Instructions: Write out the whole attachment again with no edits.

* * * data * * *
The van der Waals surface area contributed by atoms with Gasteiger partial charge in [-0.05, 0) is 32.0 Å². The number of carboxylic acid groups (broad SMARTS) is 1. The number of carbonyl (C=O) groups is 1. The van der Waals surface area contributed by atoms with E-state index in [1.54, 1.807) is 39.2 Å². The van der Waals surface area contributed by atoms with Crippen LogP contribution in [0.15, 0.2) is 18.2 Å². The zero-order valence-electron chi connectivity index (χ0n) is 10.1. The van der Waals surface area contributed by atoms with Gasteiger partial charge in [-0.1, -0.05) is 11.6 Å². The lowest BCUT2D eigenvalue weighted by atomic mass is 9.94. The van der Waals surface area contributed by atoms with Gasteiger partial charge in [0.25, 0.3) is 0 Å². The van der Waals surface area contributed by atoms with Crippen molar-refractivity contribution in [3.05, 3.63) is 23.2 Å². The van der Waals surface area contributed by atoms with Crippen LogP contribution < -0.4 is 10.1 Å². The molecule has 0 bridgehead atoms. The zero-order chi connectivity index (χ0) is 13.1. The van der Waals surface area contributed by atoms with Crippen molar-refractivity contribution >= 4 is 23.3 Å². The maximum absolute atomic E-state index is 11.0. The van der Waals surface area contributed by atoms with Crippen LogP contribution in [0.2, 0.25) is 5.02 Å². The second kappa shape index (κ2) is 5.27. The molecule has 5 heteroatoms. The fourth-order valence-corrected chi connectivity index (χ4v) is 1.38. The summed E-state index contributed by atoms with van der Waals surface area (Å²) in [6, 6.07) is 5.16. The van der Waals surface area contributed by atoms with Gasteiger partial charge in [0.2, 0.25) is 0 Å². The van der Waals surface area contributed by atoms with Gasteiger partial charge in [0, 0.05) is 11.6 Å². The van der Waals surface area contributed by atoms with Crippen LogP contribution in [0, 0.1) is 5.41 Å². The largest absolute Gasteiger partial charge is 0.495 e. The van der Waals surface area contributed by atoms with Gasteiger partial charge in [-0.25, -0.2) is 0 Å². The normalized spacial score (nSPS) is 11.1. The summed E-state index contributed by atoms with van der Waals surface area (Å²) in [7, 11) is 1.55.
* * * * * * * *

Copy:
The van der Waals surface area contributed by atoms with Gasteiger partial charge in [-0.05, 0) is 32.0 Å². The number of carboxylic acid groups (broad SMARTS) is 1. The number of carbonyl (C=O) groups is 1. The van der Waals surface area contributed by atoms with E-state index in [1.54, 1.807) is 39.2 Å². The van der Waals surface area contributed by atoms with Crippen LogP contribution in [0.15, 0.2) is 18.2 Å². The zero-order valence-electron chi connectivity index (χ0n) is 10.1. The van der Waals surface area contributed by atoms with Gasteiger partial charge in [-0.1, -0.05) is 11.6 Å². The lowest BCUT2D eigenvalue weighted by atomic mass is 9.94. The van der Waals surface area contributed by atoms with Gasteiger partial charge in [0.25, 0.3) is 0 Å². The van der Waals surface area contributed by atoms with Crippen molar-refractivity contribution in [3.05, 3.63) is 23.2 Å². The van der Waals surface area contributed by atoms with Crippen LogP contribution < -0.4 is 10.1 Å². The molecule has 0 bridgehead atoms. The zero-order chi connectivity index (χ0) is 13.1. The van der Waals surface area contributed by atoms with Crippen molar-refractivity contribution >= 4 is 23.3 Å². The maximum absolute atomic E-state index is 11.0. The van der Waals surface area contributed by atoms with Crippen LogP contribution in [0.2, 0.25) is 5.02 Å². The second kappa shape index (κ2) is 5.27. The molecule has 5 heteroatoms. The fourth-order valence-corrected chi connectivity index (χ4v) is 1.38. The summed E-state index contributed by atoms with van der Waals surface area (Å²) in [6, 6.07) is 5.16. The van der Waals surface area contributed by atoms with Gasteiger partial charge in [0.2, 0.25) is 0 Å². The van der Waals surface area contributed by atoms with Gasteiger partial charge in [0, 0.05) is 11.6 Å². The van der Waals surface area contributed by atoms with Crippen LogP contribution in [0, 0.1) is 5.41 Å². The largest absolute Gasteiger partial charge is 0.495 e. The van der Waals surface area contributed by atoms with Gasteiger partial charge in [-0.25, -0.2) is 0 Å². The normalized spacial score (nSPS) is 11.1. The summed E-state index contributed by atoms with van der Waals surface area (Å²) in [7, 11) is 1.55.